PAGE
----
DICONDE is a vendor-neutral format for workflow-supporting (image) data exchange, for compliant archiving and for onscreen diagnostic reading. DICONDE files can be viewed on any DICONDE compliant equipment. DICONDE is the output of the work of the ASTM DICONDE committee (E07.11). The NDT standard (DICONDE2) is based on the medical (DICOM3) standard.
DICONDE image data written into all specifications for CR can be transferred from manufacturer to manufacturer as data is saved in raw format.
Another benefit is the ability to access the archived image date from around the world. The software storage facilities allow easy image retrieval and interpretation. Images can be downloaded and saved in just a couple of clicks. Similarly, an automatic reporting system can produce reports with images attached that can be printed or sent easily sent to customers in PDF format.
Software, Image Quality and Interpretation
Although images have to be DICONDE compliant and need to conform with SNR values set within specifications, a number of manufacturers have used complex algorithmic software to clean up screen images.
Pixelated images are notoriously difficult to interpret and poor imaging can result in discontinuities being overlooked. There’s a fine line between software enhanced images using algorithmic software and the raw data image.
In the past, some of the shortfalls of CR were due to the software that was being used to enhance images. Although onscreen images were improved, they were filtered to reduce pixilation and smooth out the image. This process can result in images being over-enhanced and filtered, meaning the discontinuities were also filtered out.
Many of the CR manufacturers have now reduced the amount of image enhancements and use more basic algorithmic software to improve visual onscreen images, bringing better interpretation and image standards.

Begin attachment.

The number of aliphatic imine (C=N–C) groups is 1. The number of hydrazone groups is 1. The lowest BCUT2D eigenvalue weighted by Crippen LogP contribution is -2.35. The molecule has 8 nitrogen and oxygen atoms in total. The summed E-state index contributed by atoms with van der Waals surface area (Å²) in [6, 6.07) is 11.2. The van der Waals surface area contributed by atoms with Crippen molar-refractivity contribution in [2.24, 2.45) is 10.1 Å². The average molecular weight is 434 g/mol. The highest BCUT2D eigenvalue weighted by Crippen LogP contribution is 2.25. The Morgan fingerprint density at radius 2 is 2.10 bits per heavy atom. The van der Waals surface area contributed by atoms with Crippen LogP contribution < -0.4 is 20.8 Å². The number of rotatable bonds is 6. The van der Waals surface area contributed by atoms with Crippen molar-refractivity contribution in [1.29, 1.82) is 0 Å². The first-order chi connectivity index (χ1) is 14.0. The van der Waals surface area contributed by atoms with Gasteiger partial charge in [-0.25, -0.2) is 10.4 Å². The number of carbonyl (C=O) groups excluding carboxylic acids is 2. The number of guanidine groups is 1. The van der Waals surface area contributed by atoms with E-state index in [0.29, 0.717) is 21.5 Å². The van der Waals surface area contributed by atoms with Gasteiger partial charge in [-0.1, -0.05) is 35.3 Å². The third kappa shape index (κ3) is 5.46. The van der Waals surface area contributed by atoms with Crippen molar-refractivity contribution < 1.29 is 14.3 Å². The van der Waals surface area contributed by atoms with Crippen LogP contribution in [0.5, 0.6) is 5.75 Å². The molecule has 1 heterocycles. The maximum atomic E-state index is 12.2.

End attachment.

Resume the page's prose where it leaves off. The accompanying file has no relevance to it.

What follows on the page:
CR manufacturers use two types of interpolation to enhance image appearance without filtering out discontinuities:
Interpolation type one = nearest neighbor: This is as close as you can get to the raw image data and only considers one pixel nearest to its closest pixel point. The image still looks slightly pixelated when you use high magnification zoom-in on the software and this is much closer to the true image, with pixilation not a problem at original IP size images or up to 4x magnification.
Interpolation type two = bilinear: This considers the closest 2x2 neighborhood of known pixel. It then takes a weighted average of these four pixels to arrive at a final interpolated value. The image is slightly smoother and less pixelated when using high magnification zoom-in on the software. This is still considered acceptable as most software used in medical radiography uses similar algorithms.
The Future of Computed Radiography
Over time, computed radiography will become more mainstream throughout the aerospace sector and has assured its place in manufacturing testing for years to come. Improvements at the lower energy range of the spectrum (0.3mm to 60mm wall castings, welds and composite materials) have been well established for a number of years. The next stage is to work at the higher energy scale (100mm-500mm wall products using 1Mev-20Mev) sourcing approvals prior to implementation.
Its environmental credentials are obvious with the elimination of chemicals associated with film processing and a reduction in chemical waste. The additional benefits of real time superior quality images and ease of file transfer between experts, allowing efficient inspection and interpretation, demonstrates computed radiography’s relevance to the sector. It has increasingly built its role as an essential tool within aerospace manufacturing, testing and inspection and is most definitely here to stay. Q